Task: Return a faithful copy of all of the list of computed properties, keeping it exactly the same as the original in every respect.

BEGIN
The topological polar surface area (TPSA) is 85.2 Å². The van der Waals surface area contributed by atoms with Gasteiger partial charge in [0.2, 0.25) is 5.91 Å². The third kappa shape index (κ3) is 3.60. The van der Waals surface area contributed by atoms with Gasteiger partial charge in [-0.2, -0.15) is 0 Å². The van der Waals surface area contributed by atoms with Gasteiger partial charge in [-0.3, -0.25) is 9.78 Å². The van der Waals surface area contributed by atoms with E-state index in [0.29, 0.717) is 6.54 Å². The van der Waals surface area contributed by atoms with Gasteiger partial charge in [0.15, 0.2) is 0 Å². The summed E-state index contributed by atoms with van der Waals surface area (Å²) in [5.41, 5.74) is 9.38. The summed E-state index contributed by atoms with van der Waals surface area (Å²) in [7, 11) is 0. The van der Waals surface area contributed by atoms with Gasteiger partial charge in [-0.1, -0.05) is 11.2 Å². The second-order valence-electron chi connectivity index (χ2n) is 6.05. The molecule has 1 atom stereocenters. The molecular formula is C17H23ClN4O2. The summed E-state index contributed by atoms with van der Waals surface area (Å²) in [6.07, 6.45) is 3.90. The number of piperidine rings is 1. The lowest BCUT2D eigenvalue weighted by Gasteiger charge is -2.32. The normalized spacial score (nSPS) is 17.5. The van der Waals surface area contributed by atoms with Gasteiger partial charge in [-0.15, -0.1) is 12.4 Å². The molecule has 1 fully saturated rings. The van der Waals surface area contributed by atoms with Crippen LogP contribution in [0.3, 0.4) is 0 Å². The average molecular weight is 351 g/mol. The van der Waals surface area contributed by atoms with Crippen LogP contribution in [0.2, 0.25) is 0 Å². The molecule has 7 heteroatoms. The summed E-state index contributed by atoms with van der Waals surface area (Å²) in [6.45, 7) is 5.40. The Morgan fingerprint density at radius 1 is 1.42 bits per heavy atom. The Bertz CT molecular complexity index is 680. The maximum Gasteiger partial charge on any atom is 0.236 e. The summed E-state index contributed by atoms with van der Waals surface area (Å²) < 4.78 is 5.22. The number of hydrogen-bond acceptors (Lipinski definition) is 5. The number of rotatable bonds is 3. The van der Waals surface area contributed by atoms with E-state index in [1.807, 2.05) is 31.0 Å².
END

The topological polar surface area (TPSA) is 85.2 Å². The van der Waals surface area contributed by atoms with Gasteiger partial charge in [0.2, 0.25) is 5.91 Å². The third kappa shape index (κ3) is 3.60. The van der Waals surface area contributed by atoms with Gasteiger partial charge in [-0.2, -0.15) is 0 Å². The van der Waals surface area contributed by atoms with Gasteiger partial charge in [-0.3, -0.25) is 9.78 Å². The van der Waals surface area contributed by atoms with E-state index in [0.29, 0.717) is 6.54 Å². The van der Waals surface area contributed by atoms with Gasteiger partial charge in [0.15, 0.2) is 0 Å². The summed E-state index contributed by atoms with van der Waals surface area (Å²) in [5.41, 5.74) is 9.38. The summed E-state index contributed by atoms with van der Waals surface area (Å²) in [7, 11) is 0. The van der Waals surface area contributed by atoms with Gasteiger partial charge in [-0.1, -0.05) is 11.2 Å². The second-order valence-electron chi connectivity index (χ2n) is 6.05. The molecule has 1 atom stereocenters. The molecular formula is C17H23ClN4O2. The summed E-state index contributed by atoms with van der Waals surface area (Å²) in [6.07, 6.45) is 3.90. The number of piperidine rings is 1. The lowest BCUT2D eigenvalue weighted by Gasteiger charge is -2.32. The normalized spacial score (nSPS) is 17.5. The van der Waals surface area contributed by atoms with Gasteiger partial charge in [-0.15, -0.1) is 12.4 Å². The molecule has 1 fully saturated rings. The van der Waals surface area contributed by atoms with Crippen LogP contribution in [0.3, 0.4) is 0 Å². The average molecular weight is 351 g/mol. The van der Waals surface area contributed by atoms with Crippen LogP contribution in [0.2, 0.25) is 0 Å². The molecule has 7 heteroatoms. The summed E-state index contributed by atoms with van der Waals surface area (Å²) in [6.45, 7) is 5.40. The Morgan fingerprint density at radius 1 is 1.42 bits per heavy atom. The Bertz CT molecular complexity index is 680. The maximum Gasteiger partial charge on any atom is 0.236 e. The summed E-state index contributed by atoms with van der Waals surface area (Å²) < 4.78 is 5.22. The number of hydrogen-bond acceptors (Lipinski definition) is 5. The number of rotatable bonds is 3. The van der Waals surface area contributed by atoms with E-state index in [1.807, 2.05) is 31.0 Å².